Archive for March 7th, 2013

On my way to check out the author of “The Searchers:  The Making of an American Legend,” Commentary drove by Tony Mandola’s and witnessed a traffic jam as folks were trying to get in to the Ben Hall for Mayor announcement. It looked pretty crowded.  I asked an attendee to send me a report and here is what I got:

This is no sh_t – over 400 showed up. All types – Rs, Ds, every ethnicity, engineers, etc. He is going to kick ass! Its 8:20 and there are still 100+ here. Crazy!


Matthew Knowles, Ruben Davis, Steve Flores, Peter Brown, Robert Talton, and more. Lots of west side ministers. They had to shut down parking we had a traffic jam on Waugh Drive.

Name the former ‘Stro with the most Opening Day starts in right field?

I kind of find it odd that as of now (I could be wrong), the Ben Hall announcement story is only available to Chron subscribers.  So I went ahead and slapped it down here:

March 7, 2013

Former Houston City Attorney Ben Hall formally launched his mayoral campaign against incumbent Annise Parker Wednesday night, decrying the burden of taxes and fees he said are driving city residents to the suburbs, and saying Houston’s mayor must have a grander vision.

Parker, also on Wednesday, accepted the endorsement of the Houston Police Officers Union and a $10,000 check from its political action committee, as Hall welcomed the endorsement of the African American Police Officers League.

Hall, who served as city attorney from 1992 to 1994, emphasized the need to incentivize business growth, particularly from international markets. He derided Parker’s focus on issues such as red light cameras and a proposal to allow food trucks downtown, saying, "This city is grander and bigger than those kind of trivial items."

‘Choose a different way’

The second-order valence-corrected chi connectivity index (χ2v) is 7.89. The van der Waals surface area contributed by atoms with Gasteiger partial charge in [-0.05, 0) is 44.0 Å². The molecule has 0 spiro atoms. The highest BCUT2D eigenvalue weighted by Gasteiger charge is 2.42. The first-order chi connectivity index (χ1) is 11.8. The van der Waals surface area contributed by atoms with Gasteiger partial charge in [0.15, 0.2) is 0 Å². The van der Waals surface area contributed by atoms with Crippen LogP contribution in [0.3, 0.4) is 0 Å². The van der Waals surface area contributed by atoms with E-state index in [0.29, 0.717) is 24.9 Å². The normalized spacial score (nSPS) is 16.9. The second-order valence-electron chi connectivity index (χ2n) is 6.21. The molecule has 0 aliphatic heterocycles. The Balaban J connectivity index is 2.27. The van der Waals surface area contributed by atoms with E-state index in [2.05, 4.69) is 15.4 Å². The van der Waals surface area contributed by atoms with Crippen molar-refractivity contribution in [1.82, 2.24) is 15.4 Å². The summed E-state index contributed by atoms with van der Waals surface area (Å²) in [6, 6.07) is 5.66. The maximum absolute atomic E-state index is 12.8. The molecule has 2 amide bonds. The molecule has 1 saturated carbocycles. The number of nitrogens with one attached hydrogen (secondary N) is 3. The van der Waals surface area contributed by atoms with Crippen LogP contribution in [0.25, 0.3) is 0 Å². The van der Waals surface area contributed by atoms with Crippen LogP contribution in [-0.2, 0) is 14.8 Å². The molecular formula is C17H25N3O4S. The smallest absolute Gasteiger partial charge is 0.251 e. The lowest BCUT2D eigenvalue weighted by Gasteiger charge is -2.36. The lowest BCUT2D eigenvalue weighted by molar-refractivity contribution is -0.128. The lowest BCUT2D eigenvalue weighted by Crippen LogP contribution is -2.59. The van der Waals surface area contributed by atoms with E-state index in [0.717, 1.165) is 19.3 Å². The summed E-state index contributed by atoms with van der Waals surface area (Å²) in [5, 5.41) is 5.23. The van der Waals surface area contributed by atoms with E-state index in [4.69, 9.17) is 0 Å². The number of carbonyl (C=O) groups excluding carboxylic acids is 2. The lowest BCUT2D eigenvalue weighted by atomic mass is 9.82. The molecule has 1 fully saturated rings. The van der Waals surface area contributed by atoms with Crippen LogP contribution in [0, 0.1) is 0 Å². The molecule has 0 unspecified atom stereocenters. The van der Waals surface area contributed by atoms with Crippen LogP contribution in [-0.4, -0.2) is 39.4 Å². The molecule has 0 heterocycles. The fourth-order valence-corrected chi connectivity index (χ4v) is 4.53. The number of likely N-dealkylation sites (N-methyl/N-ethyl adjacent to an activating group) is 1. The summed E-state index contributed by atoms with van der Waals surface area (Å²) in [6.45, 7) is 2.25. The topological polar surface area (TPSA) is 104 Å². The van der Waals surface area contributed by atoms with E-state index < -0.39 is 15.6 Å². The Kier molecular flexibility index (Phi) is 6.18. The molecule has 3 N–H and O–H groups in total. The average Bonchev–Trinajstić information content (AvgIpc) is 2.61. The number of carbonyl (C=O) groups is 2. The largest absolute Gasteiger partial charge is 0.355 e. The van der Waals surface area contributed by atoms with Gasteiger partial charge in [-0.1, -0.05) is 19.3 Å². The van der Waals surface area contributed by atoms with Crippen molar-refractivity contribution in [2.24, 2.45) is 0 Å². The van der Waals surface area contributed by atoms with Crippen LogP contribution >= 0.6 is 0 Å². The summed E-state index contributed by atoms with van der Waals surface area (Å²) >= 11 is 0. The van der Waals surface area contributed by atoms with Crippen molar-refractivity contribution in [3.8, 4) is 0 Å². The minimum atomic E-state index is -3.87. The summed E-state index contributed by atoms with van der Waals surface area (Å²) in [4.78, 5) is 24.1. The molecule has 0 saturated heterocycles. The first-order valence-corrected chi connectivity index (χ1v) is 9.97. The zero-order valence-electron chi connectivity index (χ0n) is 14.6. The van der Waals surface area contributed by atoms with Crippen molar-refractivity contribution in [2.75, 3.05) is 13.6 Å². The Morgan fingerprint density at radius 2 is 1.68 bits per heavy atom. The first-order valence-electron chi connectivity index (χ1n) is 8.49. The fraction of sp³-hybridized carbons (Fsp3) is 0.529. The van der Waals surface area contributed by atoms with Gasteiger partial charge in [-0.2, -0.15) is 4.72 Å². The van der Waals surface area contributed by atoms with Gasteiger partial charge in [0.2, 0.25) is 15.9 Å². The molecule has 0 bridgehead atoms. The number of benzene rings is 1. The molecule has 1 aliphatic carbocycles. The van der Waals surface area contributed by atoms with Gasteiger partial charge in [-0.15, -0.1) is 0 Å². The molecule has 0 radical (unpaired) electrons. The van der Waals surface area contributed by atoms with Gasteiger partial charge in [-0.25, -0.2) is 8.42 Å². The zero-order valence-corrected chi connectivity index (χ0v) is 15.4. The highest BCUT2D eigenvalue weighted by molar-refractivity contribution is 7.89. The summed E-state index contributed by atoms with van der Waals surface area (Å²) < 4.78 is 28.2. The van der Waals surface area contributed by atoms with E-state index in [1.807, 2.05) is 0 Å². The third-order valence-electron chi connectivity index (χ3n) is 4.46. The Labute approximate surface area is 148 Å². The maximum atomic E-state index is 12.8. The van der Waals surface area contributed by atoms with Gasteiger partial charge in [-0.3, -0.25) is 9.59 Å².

"A mayor must do more than simply balance a budget," he said. "A mayor must do more than simply dream of ways to tax and penalize residents. We need more than just a manager, we need a leader. And we need more than just a leader, we need a leader with vision, someone who sees a way out of this morass. You can continue the strangulation hold on the taxpayers and residents, or we can choose a different way forward … by opening up the city to the international marketplace."

Parker said Hall seemed to be describing "an alternative universe." Parker said she has led the city through a deep recession without raising taxes, and said the major fee imposed under her watch was a voter-approved drainage fee. As for international efforts, Parker said, the city recently has added direct flights to Turkey and China.

"I don’t think I’ve ever heard any political candidate, but most especially a candidate for mayor, imply that it wasn’t important to have a balanced budget," Parker said. "He clearly sees a different city than I see. The city of Houston is one of the best cities in America to live and work and raise a family. It is a magnet for the best and brightest from all over the world, and it continues to get better as we pull out of the recession. I see a city of growth and optimism."